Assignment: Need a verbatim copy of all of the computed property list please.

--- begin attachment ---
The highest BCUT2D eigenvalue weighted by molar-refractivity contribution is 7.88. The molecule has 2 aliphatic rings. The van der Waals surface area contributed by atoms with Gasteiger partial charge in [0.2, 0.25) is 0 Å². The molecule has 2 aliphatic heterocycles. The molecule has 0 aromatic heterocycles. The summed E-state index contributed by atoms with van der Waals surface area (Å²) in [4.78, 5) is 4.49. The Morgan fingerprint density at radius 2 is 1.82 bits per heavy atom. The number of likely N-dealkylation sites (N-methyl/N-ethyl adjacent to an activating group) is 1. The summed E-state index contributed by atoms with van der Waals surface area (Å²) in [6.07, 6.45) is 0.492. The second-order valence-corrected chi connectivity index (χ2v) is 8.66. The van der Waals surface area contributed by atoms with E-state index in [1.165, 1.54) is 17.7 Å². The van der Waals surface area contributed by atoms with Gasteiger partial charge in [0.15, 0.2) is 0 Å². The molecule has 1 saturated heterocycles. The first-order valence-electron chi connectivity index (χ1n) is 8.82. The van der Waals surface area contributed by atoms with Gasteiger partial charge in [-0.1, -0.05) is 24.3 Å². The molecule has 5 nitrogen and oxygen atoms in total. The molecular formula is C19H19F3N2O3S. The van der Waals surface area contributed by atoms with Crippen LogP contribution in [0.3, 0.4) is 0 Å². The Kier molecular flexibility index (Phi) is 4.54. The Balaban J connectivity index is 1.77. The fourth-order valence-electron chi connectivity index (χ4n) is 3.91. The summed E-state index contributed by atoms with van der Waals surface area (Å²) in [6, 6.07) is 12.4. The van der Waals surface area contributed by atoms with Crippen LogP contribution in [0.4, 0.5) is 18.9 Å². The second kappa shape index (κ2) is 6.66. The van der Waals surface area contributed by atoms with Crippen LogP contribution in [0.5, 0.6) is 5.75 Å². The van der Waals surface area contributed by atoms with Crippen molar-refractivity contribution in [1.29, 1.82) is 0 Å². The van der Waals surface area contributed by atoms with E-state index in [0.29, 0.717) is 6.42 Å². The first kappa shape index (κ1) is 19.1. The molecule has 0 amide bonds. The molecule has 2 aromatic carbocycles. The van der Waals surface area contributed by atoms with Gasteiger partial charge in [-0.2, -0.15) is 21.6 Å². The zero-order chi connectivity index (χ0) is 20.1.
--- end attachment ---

The highest BCUT2D eigenvalue weighted by molar-refractivity contribution is 7.88. The molecule has 2 aliphatic rings. The van der Waals surface area contributed by atoms with Gasteiger partial charge in [0.2, 0.25) is 0 Å². The molecule has 2 aliphatic heterocycles. The molecule has 0 aromatic heterocycles. The summed E-state index contributed by atoms with van der Waals surface area (Å²) in [4.78, 5) is 4.49. The Morgan fingerprint density at radius 2 is 1.82 bits per heavy atom. The number of likely N-dealkylation sites (N-methyl/N-ethyl adjacent to an activating group) is 1. The summed E-state index contributed by atoms with van der Waals surface area (Å²) in [6.07, 6.45) is 0.492. The second-order valence-corrected chi connectivity index (χ2v) is 8.66. The van der Waals surface area contributed by atoms with E-state index in [1.165, 1.54) is 17.7 Å². The van der Waals surface area contributed by atoms with Gasteiger partial charge in [0.15, 0.2) is 0 Å². The molecule has 1 saturated heterocycles. The first-order valence-electron chi connectivity index (χ1n) is 8.82. The van der Waals surface area contributed by atoms with Gasteiger partial charge in [-0.1, -0.05) is 24.3 Å². The molecule has 5 nitrogen and oxygen atoms in total. The molecular formula is C19H19F3N2O3S. The van der Waals surface area contributed by atoms with Crippen LogP contribution in [0.3, 0.4) is 0 Å². The Kier molecular flexibility index (Phi) is 4.54. The Balaban J connectivity index is 1.77. The fourth-order valence-electron chi connectivity index (χ4n) is 3.91. The summed E-state index contributed by atoms with van der Waals surface area (Å²) in [6, 6.07) is 12.4. The van der Waals surface area contributed by atoms with Crippen LogP contribution in [0.4, 0.5) is 18.9 Å². The second kappa shape index (κ2) is 6.66. The van der Waals surface area contributed by atoms with Crippen LogP contribution in [0.5, 0.6) is 5.75 Å². The van der Waals surface area contributed by atoms with Crippen molar-refractivity contribution in [1.29, 1.82) is 0 Å². The van der Waals surface area contributed by atoms with E-state index in [0.29, 0.717) is 6.42 Å². The first kappa shape index (κ1) is 19.1. The molecule has 0 amide bonds. The molecule has 2 aromatic carbocycles. The van der Waals surface area contributed by atoms with Gasteiger partial charge in [-0.2, -0.15) is 21.6 Å². The zero-order chi connectivity index (χ0) is 20.1.